Home of the Practically Perfect Pink Phlox and other native plants for pollinators

Friday, September 4, 2015

Pollinator of the Week!


 Our pollinator of the week goes by several names~Pennsylvania soldier beetle, Goldenrod soldier beetle or Pennsylvania leatherwing. They're a common beetle in the eastern US and they're found in a staggering number on wildflowers in late summer/early fall, where they feed on pollen and meet a mate. Because of their frequent contact with flowers, soldier beetles are important pollinators. (above:Verbesina)
Feeding on Wild garlic
In my garden the adults are commonly seen on my favorite fall blooming  rough and tumble wildflowers~ Solidago, Verbesina, Stokesia, Heleniums and even alliums. They're harmless to humans and the flowers they visit, but, the number of visitors per flower may worry new or inexperienced gardeners. Please leave them be, they're beneficial garden critters.
'Peachie's Pick' Stokesia with Soldier Beetle
Pollination is incidental, soldier beetles are there to feed and mate. It's their larvae that do the most "beneficial" work for our garden systems, feeding on soft bodied critters in the soil. We're unlikely to see the larvae, which have been described as looking like tiny alligators, they're hidden in the leaf litter munching on grasshopper eggs and other soft bodied insects that might harm our garden plants. (Please note, here's another good reason to leave the leaves in place, many beneficial insects over winter in fallen leaves.)
Feeding on Helenium
If your goal is to have a pesticide free garden then you want to attract as many beneficial insects as possible to your garden. If you want soldier beetles, then plant pollen rich wildflowers like goldenrods, Verbesinas and other asteraceas that bloom in the late summer or early fall.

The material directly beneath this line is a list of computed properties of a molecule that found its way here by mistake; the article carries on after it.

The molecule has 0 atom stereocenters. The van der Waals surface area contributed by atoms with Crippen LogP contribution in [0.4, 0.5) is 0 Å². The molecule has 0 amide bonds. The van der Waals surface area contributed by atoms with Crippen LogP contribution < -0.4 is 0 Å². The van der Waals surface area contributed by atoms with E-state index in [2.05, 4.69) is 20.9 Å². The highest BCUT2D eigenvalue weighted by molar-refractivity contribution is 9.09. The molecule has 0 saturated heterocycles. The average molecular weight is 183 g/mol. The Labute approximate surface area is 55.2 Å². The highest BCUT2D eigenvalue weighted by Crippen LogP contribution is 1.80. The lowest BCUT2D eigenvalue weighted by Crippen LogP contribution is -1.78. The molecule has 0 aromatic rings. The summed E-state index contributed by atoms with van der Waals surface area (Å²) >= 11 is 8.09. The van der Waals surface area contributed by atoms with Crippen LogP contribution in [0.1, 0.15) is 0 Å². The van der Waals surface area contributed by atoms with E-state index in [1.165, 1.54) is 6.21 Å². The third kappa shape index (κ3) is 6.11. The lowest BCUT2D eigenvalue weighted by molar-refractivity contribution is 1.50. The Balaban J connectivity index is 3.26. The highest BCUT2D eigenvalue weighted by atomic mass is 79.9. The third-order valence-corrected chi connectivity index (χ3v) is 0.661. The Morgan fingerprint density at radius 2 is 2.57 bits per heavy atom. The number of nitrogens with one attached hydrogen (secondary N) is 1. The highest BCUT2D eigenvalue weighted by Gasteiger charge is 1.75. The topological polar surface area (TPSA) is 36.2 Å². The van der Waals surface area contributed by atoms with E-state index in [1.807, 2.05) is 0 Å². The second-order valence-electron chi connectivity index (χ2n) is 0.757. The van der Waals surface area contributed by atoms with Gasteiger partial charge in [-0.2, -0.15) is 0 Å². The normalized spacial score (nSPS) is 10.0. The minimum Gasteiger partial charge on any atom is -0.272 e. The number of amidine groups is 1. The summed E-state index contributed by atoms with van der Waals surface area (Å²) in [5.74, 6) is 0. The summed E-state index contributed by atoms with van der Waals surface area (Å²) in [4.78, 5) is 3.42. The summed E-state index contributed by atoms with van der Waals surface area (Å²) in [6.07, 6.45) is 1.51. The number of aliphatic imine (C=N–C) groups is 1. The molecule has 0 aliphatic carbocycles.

Happy pollinator gardening.
xoxogail

Name:    Chauliognathus pensylvanicus
Family:  Cantharidae
Size:       5/8-inch long
Color:     orange beetles, with two prominent brown-black spots on the elytra
Seen:       August and September in the middle south, July in the upper midwest
Roll:        Beneficial insect: Adult pollinates flowers and the larvae predates on grasshopper eggs and soft 
                bodied bugs


Gail Eichelberger is a gardener and therapist in Middle Tennessee. She loves wildflowers and native plants and thoroughly enjoys writing about the ones she grows at Clay and Limestone. She reminds all that the words and images are the property of the author and cannot be used without written permission.

Wednesday, August 26, 2015

Wildflower Wednesday: A Cool, Cool Season Native Grass Lesson

Poverty Oat Grass early summer 2013